The nation celebrates 50 years of saving babies
Pet owners might find their future veterinarian is Zach Zwirlein, a teen with high aspirations who would have faced an uncertain fate if not for the Iowa Newborn and Maternal Prenatal Screening Program.
Zach was the first baby in Iowa diagnosed through the Newborn Screening Program with medium chain acyl-CoA dehydrogenase, known as MCAD deficiency, just one month after screening for the rare genetic disorder was added to the program.
"There are no words to express how grateful I am," Zach's mother, Alicia Fuller, said of the test, which came back positive for MCAD just days after Zach's birth in November 2000. "My son probably wouldn't be with us today without it."
The Newborn Screening Program is a partnership between the State Hygienic Laboratory, University of Iowa Children's Hospital and the Iowa Department of Public Health. It starts when a newborn is still in the hospital. Following a heel stick, a couple drops of blood are collected on a filter paper card. Once that card dries, it is sent via courier to the Hygienic Laboratory in Ankeny where the screening process takes place, seven days a week, 365 days a year.
An estimated 12,000 babies are born annually in the United States with a condition detectable by newborn screening. This year was the 50th anniversary of newborn screening, which is considered one of the most successful public health programs and is made available to babies born in every state.
Robert Guthrie, Ph.D., M.D., developed the first newborn screening test for phenylketonuria (PKU) after his niece was diagnosed with the genetic disorder at the age of 13 months. Born in 1958 in Minneapolis, the young girl appeared healthy at birth, but developed cognitive disabilities that could have been prevented with a special low-protein diet.
Guthrie devised a way to collect from infants a few drops of blood that are dried on a filter paper card to allow easy transportation to a laboratory for testing. Massachusetts was the first state to implement a screening program in 1963. More states followed and programs gradually expanded to include other inherited, treatable conditions.
In Iowa, the State Hygienic Laboratory began providing PKU testing services in 1966 to the Department of Pediatrics at the University of Iowa.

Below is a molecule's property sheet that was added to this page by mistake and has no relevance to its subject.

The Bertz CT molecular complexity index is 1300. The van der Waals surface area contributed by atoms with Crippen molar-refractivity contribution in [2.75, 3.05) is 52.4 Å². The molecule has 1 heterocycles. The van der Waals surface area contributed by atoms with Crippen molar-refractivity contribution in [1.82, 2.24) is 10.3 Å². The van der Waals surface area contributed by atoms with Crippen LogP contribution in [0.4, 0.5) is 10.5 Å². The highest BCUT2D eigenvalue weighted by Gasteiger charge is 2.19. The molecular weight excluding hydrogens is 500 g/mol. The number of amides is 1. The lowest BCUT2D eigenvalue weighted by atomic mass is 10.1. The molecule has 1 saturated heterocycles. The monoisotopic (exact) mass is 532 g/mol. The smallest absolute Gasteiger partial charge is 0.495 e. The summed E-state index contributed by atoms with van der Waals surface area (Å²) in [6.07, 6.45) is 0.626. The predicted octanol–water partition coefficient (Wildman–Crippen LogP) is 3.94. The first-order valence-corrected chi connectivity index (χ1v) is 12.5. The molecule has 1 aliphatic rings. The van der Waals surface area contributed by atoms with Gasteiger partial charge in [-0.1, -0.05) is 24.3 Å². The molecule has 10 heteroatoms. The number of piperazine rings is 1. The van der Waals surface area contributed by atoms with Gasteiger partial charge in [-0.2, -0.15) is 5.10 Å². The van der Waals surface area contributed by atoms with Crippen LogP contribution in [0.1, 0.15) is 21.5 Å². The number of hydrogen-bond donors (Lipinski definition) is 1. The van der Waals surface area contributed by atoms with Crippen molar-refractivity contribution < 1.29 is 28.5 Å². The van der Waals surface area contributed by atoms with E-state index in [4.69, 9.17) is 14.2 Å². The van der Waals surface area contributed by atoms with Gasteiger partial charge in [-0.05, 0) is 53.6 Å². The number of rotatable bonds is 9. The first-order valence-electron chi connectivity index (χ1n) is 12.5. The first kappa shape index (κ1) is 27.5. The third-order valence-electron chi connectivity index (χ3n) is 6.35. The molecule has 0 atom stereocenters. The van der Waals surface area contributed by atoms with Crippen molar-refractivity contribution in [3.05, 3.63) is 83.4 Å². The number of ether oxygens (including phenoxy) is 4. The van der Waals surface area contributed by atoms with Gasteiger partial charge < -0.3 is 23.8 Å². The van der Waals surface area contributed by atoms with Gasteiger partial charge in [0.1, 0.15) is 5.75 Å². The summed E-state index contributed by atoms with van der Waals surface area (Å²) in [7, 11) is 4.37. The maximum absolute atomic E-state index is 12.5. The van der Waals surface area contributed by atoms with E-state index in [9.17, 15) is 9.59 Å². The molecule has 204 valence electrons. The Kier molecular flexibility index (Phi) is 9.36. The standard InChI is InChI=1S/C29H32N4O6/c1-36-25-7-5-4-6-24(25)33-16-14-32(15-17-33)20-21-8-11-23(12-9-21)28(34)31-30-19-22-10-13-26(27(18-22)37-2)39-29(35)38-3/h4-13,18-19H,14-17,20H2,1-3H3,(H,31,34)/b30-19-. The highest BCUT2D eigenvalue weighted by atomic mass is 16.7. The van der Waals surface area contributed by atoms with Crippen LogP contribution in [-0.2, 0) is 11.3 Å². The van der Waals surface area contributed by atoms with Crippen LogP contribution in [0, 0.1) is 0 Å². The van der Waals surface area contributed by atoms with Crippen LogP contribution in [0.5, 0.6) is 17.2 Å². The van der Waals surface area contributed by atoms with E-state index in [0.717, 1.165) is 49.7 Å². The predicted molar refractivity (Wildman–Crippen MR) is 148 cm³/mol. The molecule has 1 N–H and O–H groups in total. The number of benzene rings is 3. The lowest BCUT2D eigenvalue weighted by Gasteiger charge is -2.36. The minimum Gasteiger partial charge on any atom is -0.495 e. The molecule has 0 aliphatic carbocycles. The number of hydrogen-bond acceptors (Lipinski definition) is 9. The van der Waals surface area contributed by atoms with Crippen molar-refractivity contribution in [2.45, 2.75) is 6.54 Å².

Stanton Berberich, Ph.D., Newborn Screening Program manager for the Hygienic Laboratory, said Iowa now screens for a core panel of 29 disorders and may detect an additional 26 on a secondary list.
Iowa mandates the screening for newborns, though parents can opt out. In most cases, parents would be unaware that their child suffers from a condition until it is too late, Berberich said. Caught in time, however, medical intervention, antibiotics or dietary changes can prevent disability or even death.
This year, Iowa began a pilot program to screen for severe combined immunodeficiency (SCID) commonly known as the "boy in the bubble" disease, a deadly disorder in which babies are born without an immune system. Bone marrow transplants can treat or even cure the disease.
Berberich said about 18,000 babies have been screened so far, with the test set to be officially included in the program on July 1, 2014. SCID is a rare condition that occurs in less than one in 60,000 births.
In addition to the nearly 40,000 babies screened in Iowa every year, the Hygienic Laboratory's Ankeny site also provides laboratory support for an estimated 12,000 babies born in North Dakota and 13,000 babies born in South Dakota.
About 200 screens annually return as "screen positive," and of those, approximately 50 are confirmed.
Besides running tests, the Hygienic Laboratory is involved in educational outreach, including the "Putting Babies First" Facebook page. This page was jointly launched with the University of Iowa School of Journalism and Mass Communication for nurses, laboratory staff and families across the country.
Alicia Fuller, now living in Coal Valley, Ill., has been a firm believer in the screenings' value since her son's birth.
"Had we not had the newborn screening done, we never would've known that Zach had (MCAD deficiency)," she said, noting that he appeared to be a healthy baby.
Zach, 13, who stays on a high-carbohydrate, low-fat diet to control the condition, has been able to enjoy baseball, basketball, wrestling and other sports, his mother said, and wants to take care of animals in his future career.
Berberich said outcomes such as Zach's demonstrate the importance of the screenings that go far beyond monetary savings.
"We see the opportunity to intervene at birth and change the course of that baby's life," Berberich said. "There is a far greater gift than the health care dollars that are saved. Reduced costs are minor compared to the contributions these kids will make to society."